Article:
There was no shortage of terror and despair in the financial markets… It was all a bit reminiscent of the fable about the little boy who cried wolf. By the time one finally appeared, most people had lost their capacity to believe and be alarmed.
~ Louis Rukeyser
In this week’s Dirty Dozen [CHART PACK], we discuss the swing underway in the Narrative Pendulum, the increasing signs of short-term over-optimism contrasted with long-term bearishness, and then we get into the unusual performance spread between small and large caps, talk recession signals, and end with a look at uranium, plus more…
- “Rolling four-week average sales by private clients are the largest since Oct ‘21 and remain close to a two-standard deviation event — as we highlighted two weeks ago, the S&P 500 was historically up more than average over the next 1/3/6 months four of the last five times we saw similar retail capitulation of 2 standard deviation outflows” via BofA.
- There’s nothing like price to drive investor sentiment and set a new popular narrative. It’s taken some time but we’re starting to see the narrative pendulum swing from “Don’t Get Mauled…It’s almost a bear market…” to 11 months later “The Market Has Legs… The bull is back. Why more stocks could join the tech leaders.”
Magazine covers are never reason alone to be bullish or bearish… just some context for the sentiment shift underway.
- I was recently asked about my views regarding the current sentiment/positioning backdrop of the broader market. To answer this question I always start with the same set of quantitative data points so as to make sure my personal bias doesn’t color too much of my read.
In this case, the data I first turn to is our Trend Fragility (TF) indicator, which is a composite measure of sentiment, positioning, and flows.
The TF recently jumped up a good deal but remains well below levels which marks a major sell signal. How quickly we get to a sell signal being triggered is partly path dependent and investors’ reaction function to that path (ie, are they quick to buy the dip going forward or does sentiment/narrative quickly turn sour after a little selloff?).
- Our shorter-term sentiment/positioning indicators are showing some signs of excessive bullishness though.
Net AAII Bull-Bears saw one of its largest weekly jumps and now sits at 80% while the Total Index Put/Call 10-day moving average has fallen to near 12-month lows, meaning investors are buying less downside protection versus betting on further upside. This level has coincided with pullbacks/consolidations over the past year.
- In addition, we’re nearing overbought levels according to some measures. Here’s the straight 52w z-score of SPX’s price, which is near a 2std move. The yellow dots on the left chart mark all past 2std moves over the past 5yrs while the graph on the right shows the average 25-day returns.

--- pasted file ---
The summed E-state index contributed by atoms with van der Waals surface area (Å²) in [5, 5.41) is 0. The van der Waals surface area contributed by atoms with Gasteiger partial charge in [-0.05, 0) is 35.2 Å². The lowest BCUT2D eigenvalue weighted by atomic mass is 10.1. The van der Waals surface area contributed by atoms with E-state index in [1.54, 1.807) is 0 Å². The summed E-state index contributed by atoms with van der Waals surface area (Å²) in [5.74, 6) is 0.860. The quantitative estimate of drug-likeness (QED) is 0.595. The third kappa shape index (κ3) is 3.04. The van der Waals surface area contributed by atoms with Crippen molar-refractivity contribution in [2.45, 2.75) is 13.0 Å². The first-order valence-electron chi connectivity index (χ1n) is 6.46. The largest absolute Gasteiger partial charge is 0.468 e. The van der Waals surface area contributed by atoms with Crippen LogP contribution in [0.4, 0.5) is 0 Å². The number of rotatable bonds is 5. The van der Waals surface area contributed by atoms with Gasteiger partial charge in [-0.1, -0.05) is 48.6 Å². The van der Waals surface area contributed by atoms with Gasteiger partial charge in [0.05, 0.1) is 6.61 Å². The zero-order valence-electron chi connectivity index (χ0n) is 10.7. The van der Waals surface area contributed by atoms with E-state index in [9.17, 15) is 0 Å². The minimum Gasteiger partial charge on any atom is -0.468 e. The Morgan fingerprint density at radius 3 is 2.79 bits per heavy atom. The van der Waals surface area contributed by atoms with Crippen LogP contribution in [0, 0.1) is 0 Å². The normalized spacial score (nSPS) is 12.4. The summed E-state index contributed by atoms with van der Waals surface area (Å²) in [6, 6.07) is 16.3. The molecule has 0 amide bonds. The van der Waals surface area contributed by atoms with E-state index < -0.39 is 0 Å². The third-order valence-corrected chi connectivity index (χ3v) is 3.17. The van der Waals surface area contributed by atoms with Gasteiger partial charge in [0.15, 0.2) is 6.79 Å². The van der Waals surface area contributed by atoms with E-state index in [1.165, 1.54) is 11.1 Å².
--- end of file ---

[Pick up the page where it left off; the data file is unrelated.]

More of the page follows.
- We got long the Russell 2K last week on the back of its breakout from its 10-week rectangle. Ideally, we’ll see a muted pullback / sideways range over the first couple of days this week before another leg up. A move back into the rectangle would nullify this trade.
- We flipped out of our Nasdaq 100 longs and into Russell 2K the other week, as the former is overextended and overloved while the latter recently broke out of a tight consolidation level and is under-owned.
@DeanChristians shared an interesting stat last week highlighting the extreme disconnect between the two indices, writing “The disconnect between small and large-cap indexes is one of the most significant in history.
For only the 6th time in 40 years, the distance from a 2-year high spread between Russell 2000 and the S&P 500 widened to 15%.”
Small-caps have seen annualized returns of 115% following past instances of -15% or below performance spreads.
- The Sentix Eurozone Sentiment Index (white line) has turned widely negative, diverging from the Euro Stoxx 50 index (blue line), which it has shown a strong correlation with in the past.
I don’t see a trade here yet but I’m watching the chart closely for a short setup to develop.
- Cameron Crise of BBG recently pointed out that real estate equity has turned negative on a YoY basis for only the third time since the 1950s. Crise writes “The magnitude has been exceeded only by the drop during the GFC and its aftermath. That’s obviously not great news, and isn’t exactly a platform for ongoing spending in the face of households’ real-income headwinds.”
We can add this to the growing list of demand and liquidity headwinds with the upcoming TGA refill, the expected depletion of excess consumer savings by September, and the resumption of student-loan payments around the same time due to the recent debt ceiling negotiations.
- We’ve been in the late 23’ (Q3/Q4) recession camp since the middle of last year. Our reasoning behind the call isn’t rocket science. We simply have a process that follows a number of time-tested reliable recession indicators. And when a certain number of them flip red, we begin working off the assumption that a recession is inbound within a certain timeframe.
One of these indicators is real retail sales YoY%, which is at -2.5% and trending lower.
With that said, traders and investors over-anchor/over-focus on economic data points as well as the recession question, and they do so to their own detriment. Instead, they should be flexible yet logical with their macro views. They should prioritize price action then sentiment/positioning and then finally, macro in their analysis funnel. Doing so helps keep you from swimming against the currents too much.
- Spot uranium prices are trending higher and are now at their highest prices in over a year.
- The Sprott Physical Uranium Trust (U-UN:TSX) is near the upper range of its 18-month+ consolidation zone. We’re long and will be adding on a breakout.
Thanks for reading.